Ok, I understand your point. I don't think it constitutes anything near a moral imperative, but I sort of understand why you would. Also, I think your liberal comment was...well, its what I expect I guess when I comment here. Good ol' straw man. Here's an equivalent:

"For conservatives who make every decision by blindly following authority, I know it must be hard to conceptualize someone making rational decisions about their life."

See? Shuts down conversation, doesn't it.

I'm glad living in poverty was something you got through unscathed. I've seen a lot of examples of people who aren't so fortunate, though, so I'm not about to point the finger at people who don't have children because they don't feel like they can responsibly care for them. That seems like a good decision, actually, in a country where a fifth of the children go to bed hungry (according to the US Census Bureau).

Amy said...

I ran into Avery picking up the mail the other day - youngest theological student I've seen on campus for quite awhile :)
I read the article, and while I disagree with the idea that less social interaction is greedy, the evidence it comes up with make sense. I wonder, if in the control group, they separated unattached singles from those with significant others?
I remember sharing an apartment with one of my close friends as she and her (now) husband were getting serious. As she and David got more serious, they did indeed retreat from interaction with her friends and co-workers. It makes senses - as social beings, when we don't have some type of significant other in our lives, we fill that gap in other ways. It would make sense that Dinks (if there's one income, are they Oinks?) would have less social interaction with friends and family, because they have a social partner built in at home.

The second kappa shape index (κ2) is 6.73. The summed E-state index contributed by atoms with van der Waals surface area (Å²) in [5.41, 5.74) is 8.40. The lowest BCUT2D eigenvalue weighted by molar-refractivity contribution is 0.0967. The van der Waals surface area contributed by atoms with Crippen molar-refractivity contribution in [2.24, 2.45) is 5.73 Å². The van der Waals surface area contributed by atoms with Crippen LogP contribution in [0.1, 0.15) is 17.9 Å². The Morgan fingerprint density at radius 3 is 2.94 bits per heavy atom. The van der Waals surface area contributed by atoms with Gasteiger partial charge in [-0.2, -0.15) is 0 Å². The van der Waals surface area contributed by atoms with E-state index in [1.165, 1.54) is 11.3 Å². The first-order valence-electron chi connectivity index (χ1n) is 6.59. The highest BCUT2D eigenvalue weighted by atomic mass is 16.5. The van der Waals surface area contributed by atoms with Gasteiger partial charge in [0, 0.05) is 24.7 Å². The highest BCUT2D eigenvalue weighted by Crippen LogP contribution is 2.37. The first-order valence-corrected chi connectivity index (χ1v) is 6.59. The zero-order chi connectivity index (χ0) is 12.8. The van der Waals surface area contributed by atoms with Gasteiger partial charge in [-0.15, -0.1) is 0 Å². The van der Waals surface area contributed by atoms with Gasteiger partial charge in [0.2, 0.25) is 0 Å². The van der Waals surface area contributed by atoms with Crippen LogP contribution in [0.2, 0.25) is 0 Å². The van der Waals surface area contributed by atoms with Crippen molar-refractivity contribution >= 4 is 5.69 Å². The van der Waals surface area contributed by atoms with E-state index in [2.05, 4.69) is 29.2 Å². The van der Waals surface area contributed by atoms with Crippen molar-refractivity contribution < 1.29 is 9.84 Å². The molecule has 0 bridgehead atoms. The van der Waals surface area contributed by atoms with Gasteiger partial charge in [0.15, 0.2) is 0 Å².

I don't necessarily think that means their greedy - I'm certainly not egotistical enough to think those around me are vying for the generous gift of my time - but I don't think it's a matter of perpetual adolescents helping others out so they don't have to go home to their parent's perpetually occupied guest room. Most singles are out on their own, though there is a rise in multi-generational living arrangements.
And, I agree with Doug - I don't think it's "greedy" to choose not to have children - especially in a society whose per capita consumption is proving to be a greater burden on our land than the country we claim to love can handle. In fact, there are many who do choose to have children out of selfish reasons as well, such as the need to feel loved, or the need to create someone in the image of what they wish they were. Just like the ways marriage and celibacy are complementary calling within our society, I think prayerful, intentional childlessness and prayerful, intentional parenthood can both be callings as well. But, then again, you can write me off as one of those Sallie-McFague-reading neo-pagan leftists, if you haven't already ;)
But I guess that's it for right now. I'm still in the process of licking my wounds from ords, but I think I'll be back to contribute another volley or two soon. Who knows, maybe I'll even thrown in a medieval Spanish poet or two?

Chris said...


Thanks for dropping by. Come back soon.

As for "prayerful, intentional childless" folks - more power to them. However, as you point out, our society is consumption driven. Most of the people who are childless (childfree, notkidding, etc) are narcissistic whiners. Don't get me wrong... I feel for those unable to have children. And I respect those who believe they are called to have no children. However, if you want to find religiously motivated childless people, look here not here. Even a moderate sampling of those who are vocal about being childfree by choice will show you that most are just individualistic materialists.